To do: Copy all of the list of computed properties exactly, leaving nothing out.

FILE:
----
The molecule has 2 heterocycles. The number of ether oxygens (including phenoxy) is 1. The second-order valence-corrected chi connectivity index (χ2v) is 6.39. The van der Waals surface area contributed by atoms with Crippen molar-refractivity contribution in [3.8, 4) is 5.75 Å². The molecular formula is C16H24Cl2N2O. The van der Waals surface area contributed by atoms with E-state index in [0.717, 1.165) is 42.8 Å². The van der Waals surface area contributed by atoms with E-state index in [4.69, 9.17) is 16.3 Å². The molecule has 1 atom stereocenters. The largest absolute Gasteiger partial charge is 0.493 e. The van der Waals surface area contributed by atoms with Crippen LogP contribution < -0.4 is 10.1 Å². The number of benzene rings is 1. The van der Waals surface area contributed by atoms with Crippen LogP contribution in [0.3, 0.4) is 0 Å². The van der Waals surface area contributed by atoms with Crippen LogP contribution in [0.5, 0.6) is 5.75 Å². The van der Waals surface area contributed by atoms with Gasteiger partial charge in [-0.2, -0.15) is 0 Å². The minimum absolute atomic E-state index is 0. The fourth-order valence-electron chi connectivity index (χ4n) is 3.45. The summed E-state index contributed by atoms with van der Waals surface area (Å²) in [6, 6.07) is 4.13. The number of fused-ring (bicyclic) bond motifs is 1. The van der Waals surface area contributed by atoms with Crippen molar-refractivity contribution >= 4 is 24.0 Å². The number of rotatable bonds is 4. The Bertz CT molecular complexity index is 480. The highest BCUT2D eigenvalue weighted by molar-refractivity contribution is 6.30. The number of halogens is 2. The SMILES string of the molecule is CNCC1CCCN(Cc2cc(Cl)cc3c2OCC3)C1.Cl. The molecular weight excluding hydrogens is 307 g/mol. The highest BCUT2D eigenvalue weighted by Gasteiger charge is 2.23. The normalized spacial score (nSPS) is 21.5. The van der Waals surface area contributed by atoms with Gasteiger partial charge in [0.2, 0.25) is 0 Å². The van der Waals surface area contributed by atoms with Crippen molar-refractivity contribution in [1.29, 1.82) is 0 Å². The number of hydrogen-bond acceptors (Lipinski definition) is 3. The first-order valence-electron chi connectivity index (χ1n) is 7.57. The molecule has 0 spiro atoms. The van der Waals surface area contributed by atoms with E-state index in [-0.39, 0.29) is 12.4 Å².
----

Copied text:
The molecule has 2 heterocycles. The number of ether oxygens (including phenoxy) is 1. The second-order valence-corrected chi connectivity index (χ2v) is 6.39. The van der Waals surface area contributed by atoms with Crippen molar-refractivity contribution in [3.8, 4) is 5.75 Å². The molecular formula is C16H24Cl2N2O. The van der Waals surface area contributed by atoms with E-state index in [0.717, 1.165) is 42.8 Å². The van der Waals surface area contributed by atoms with E-state index in [4.69, 9.17) is 16.3 Å². The molecule has 1 atom stereocenters. The largest absolute Gasteiger partial charge is 0.493 e. The van der Waals surface area contributed by atoms with Crippen LogP contribution < -0.4 is 10.1 Å². The number of benzene rings is 1. The van der Waals surface area contributed by atoms with Crippen LogP contribution in [0.3, 0.4) is 0 Å². The van der Waals surface area contributed by atoms with Crippen LogP contribution in [0.5, 0.6) is 5.75 Å². The van der Waals surface area contributed by atoms with Gasteiger partial charge in [-0.2, -0.15) is 0 Å². The minimum absolute atomic E-state index is 0. The fourth-order valence-electron chi connectivity index (χ4n) is 3.45. The summed E-state index contributed by atoms with van der Waals surface area (Å²) in [6, 6.07) is 4.13. The number of fused-ring (bicyclic) bond motifs is 1. The van der Waals surface area contributed by atoms with Crippen molar-refractivity contribution >= 4 is 24.0 Å². The number of rotatable bonds is 4. The Bertz CT molecular complexity index is 480. The highest BCUT2D eigenvalue weighted by molar-refractivity contribution is 6.30. The number of halogens is 2. The SMILES string of the molecule is CNCC1CCCN(Cc2cc(Cl)cc3c2OCC3)C1.Cl. The molecular weight excluding hydrogens is 307 g/mol. The highest BCUT2D eigenvalue weighted by Gasteiger charge is 2.23. The normalized spacial score (nSPS) is 21.5. The van der Waals surface area contributed by atoms with Gasteiger partial charge in [0.2, 0.25) is 0 Å². The van der Waals surface area contributed by atoms with Crippen molar-refractivity contribution in [1.29, 1.82) is 0 Å². The number of hydrogen-bond acceptors (Lipinski definition) is 3. The first-order valence-electron chi connectivity index (χ1n) is 7.57. The molecule has 0 spiro atoms. The van der Waals surface area contributed by atoms with E-state index in [-0.39, 0.29) is 12.4 Å².